[58:23] Yeah. Yeah. Yeah, just... just thinking of like it i don't know it was very it was very it was very fearful for me thinking of the physical affection thinking of that but i wanted i wanted that you know that was like what i wanted what do you mean by physical.

[58:48] Affection hugging cuddling kissing sex like i'm not sure what you mean.

[58:52] Well when i was younger it was like yeah holding hands hugging kissing stuff like that that's what um that's what i was afraid of that was but i but But at the same time, that's what I wanted. I wanted to have a girlfriend, but I was afraid of that, even though that's what I wanted.

[59:10] So you were scared of even holding hands, kissing stuff, right?

[59:15] Yeah, absolutely.

[59:16] Okay, and why? Saying I'm scared of something is not saying it, right? Like if I say I'm scared of wolves, well, I'm not scared of wolves. I'm scared of having my ass chewed off, right? If I say I'm frightened of heights, I'm not frightened of heights, I'm frightened of falling, or rather the impact, right?

[59:33] Yeah.

[59:34] So one eye is given.

[59:35] Yeah, that's true.

[59:38] And sorry, have you had a relationship since, or are we still in a dry spell?

[59:44] No, I was in a relationship for around two years that I got out of in 2022.

[59:53] Okay. Okay, so let's get back to the teens. So what are you scared of? And I don't mean what are you scared of, like, what are you scared of? That doesn't make any sense. I'm just genuinely curious. You had a fear? Yeah, I'm just trying to know what it was of.

[1:00:10] I'm trying to, like, I just have never thought about what it actually was that caused me to feel that.

[1:00:19] Would you like a theory?

[1:00:22] Yes, please. Okay.

[1:00:23] So you bring a girl home. You like her a lot. She likes you. She looks up to you. She respects you. She thinks you're the man, right? You bring her home and she sees you. I mean, I know your parents are divorced when you're 13 or whatever, right? But let's just say, right, you bring the girl home and how is your dad with you?

[1:00:47] Not, not, uh, not good at all.

[1:00:49] He's going to undermine you, right?

[1:00:52] Yeah.

[1:00:52] He's going to alpha mail it and put you down and right. And you're going to be put in this really awkward situation. He's going to make jokes at your expense. He's going to write poke fun. He's going to like, whatever, right. And you're going to be in a screwed up position. Am I wrong? I mean, I don't know your dad. I'm just guessing.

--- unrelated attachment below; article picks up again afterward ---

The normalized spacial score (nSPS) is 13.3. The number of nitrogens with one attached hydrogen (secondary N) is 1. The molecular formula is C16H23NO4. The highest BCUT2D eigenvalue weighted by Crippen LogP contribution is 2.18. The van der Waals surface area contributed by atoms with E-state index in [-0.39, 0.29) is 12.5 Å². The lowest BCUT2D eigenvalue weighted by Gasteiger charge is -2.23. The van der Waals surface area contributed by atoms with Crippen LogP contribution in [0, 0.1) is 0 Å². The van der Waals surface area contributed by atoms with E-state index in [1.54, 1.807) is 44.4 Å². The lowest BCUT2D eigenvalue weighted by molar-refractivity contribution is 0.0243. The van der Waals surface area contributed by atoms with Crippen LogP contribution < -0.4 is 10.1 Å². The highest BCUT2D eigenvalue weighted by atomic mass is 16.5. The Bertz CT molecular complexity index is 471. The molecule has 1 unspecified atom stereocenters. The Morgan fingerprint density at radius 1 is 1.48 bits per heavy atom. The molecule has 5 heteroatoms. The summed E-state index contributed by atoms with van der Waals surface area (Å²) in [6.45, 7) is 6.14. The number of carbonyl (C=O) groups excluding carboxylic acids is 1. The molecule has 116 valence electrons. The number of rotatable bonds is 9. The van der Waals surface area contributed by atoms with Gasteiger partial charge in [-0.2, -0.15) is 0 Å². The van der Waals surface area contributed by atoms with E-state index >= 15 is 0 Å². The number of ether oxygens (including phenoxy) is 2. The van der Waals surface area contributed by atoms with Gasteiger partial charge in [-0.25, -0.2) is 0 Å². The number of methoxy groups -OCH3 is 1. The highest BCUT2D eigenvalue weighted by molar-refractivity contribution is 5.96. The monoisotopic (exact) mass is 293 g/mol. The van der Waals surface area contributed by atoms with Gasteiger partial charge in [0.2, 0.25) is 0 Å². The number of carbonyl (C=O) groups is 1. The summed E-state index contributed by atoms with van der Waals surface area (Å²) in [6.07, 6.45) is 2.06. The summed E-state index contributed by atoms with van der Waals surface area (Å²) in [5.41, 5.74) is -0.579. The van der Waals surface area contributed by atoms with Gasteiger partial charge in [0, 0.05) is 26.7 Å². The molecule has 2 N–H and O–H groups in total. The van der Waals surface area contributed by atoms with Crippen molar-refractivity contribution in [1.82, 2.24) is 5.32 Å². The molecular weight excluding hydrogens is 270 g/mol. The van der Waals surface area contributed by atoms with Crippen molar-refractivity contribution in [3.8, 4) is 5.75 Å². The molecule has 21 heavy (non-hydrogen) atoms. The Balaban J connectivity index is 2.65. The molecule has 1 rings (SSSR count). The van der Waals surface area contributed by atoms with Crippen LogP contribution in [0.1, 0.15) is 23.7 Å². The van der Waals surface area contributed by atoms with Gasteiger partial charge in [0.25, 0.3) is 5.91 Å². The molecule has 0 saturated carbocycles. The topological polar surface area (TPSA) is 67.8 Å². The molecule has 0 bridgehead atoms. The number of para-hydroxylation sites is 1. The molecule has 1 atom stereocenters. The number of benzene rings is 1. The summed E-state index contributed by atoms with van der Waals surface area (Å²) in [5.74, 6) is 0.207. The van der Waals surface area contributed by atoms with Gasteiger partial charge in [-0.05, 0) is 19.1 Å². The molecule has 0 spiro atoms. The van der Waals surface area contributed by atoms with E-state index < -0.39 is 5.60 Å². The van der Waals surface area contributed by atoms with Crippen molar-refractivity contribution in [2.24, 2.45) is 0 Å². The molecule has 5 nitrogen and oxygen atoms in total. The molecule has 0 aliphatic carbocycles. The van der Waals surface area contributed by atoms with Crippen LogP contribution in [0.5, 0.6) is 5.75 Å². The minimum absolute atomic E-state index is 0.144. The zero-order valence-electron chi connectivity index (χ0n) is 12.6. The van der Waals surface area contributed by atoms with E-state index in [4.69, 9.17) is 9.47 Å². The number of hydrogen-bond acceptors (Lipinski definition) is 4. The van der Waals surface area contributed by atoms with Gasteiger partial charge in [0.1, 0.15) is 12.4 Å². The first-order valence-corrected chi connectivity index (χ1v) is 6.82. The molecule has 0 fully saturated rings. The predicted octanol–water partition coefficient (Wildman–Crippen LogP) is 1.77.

[1:01:06] No. I'm and, um, you're, I think you're fought on because just a small thing about that is, um this is something that stuck with me too that my dad said was one of his one of our family friends was like joking like oh are you chasing girls i was probably like maybe 13 and he kind of like asked me that and my dad actually like burst out like laughing at the thought of me, um you know being with girls he's like oh this guy no no and he was like laughing he was laughing at me and laughing at that at that question so i think you're spot on you know i'm.

[1:01:41] Trying not to think the worst of your dad, but it's really not, this kind of shit does not help.

[1:01:47] Yeah.

[1:01:47] Like I'm trying to, you know, have some understanding and all of that. And it's just like, oh God, maybe he's just an a-hole.

[1:01:55] Yeah. Pretty much. I mean, that, that like killed me right there. Yeah.

[1:02:00] Oh, if your dad thinks that you're a loser with the girls, I mean, that's really tough.

[1:02:07] Yeah.

[1:02:07] Really tough. I'm so sorry, man. That's just, oh God. I'm so sorry. That's awful. Absolutely terrible. Absolutely terrible.

[1:02:18] Yeah, I appreciate it.

[1:02:20] Yeah, so you can't date girls if your dad's going to put you down.

[1:02:25] Yeah.

[1:02:26] Because you're going to end up losing the girl and hating your dad.

[1:02:31] Yeah. Yeah, absolutely.

[1:02:36] Okay, so tell me about the relationship that just ended in 2022, the two-year-old.

[1:02:42] Um were.

[1:02:43] You still on drugs.

[1:02:44] So there um yeah actually well i think at that time i'd started i think before that i'd started uh drinking a little bit experimenting with that and once i got into the relationship with her again i had been sort of on and off weed as well because, um i had thrown myself into this relationship because i was lonely it wasn't because um And I liked her as a person. I just found her physically attractive. And I was in a spot where...

[1:03:17] So you were acting like your dad, like your mom?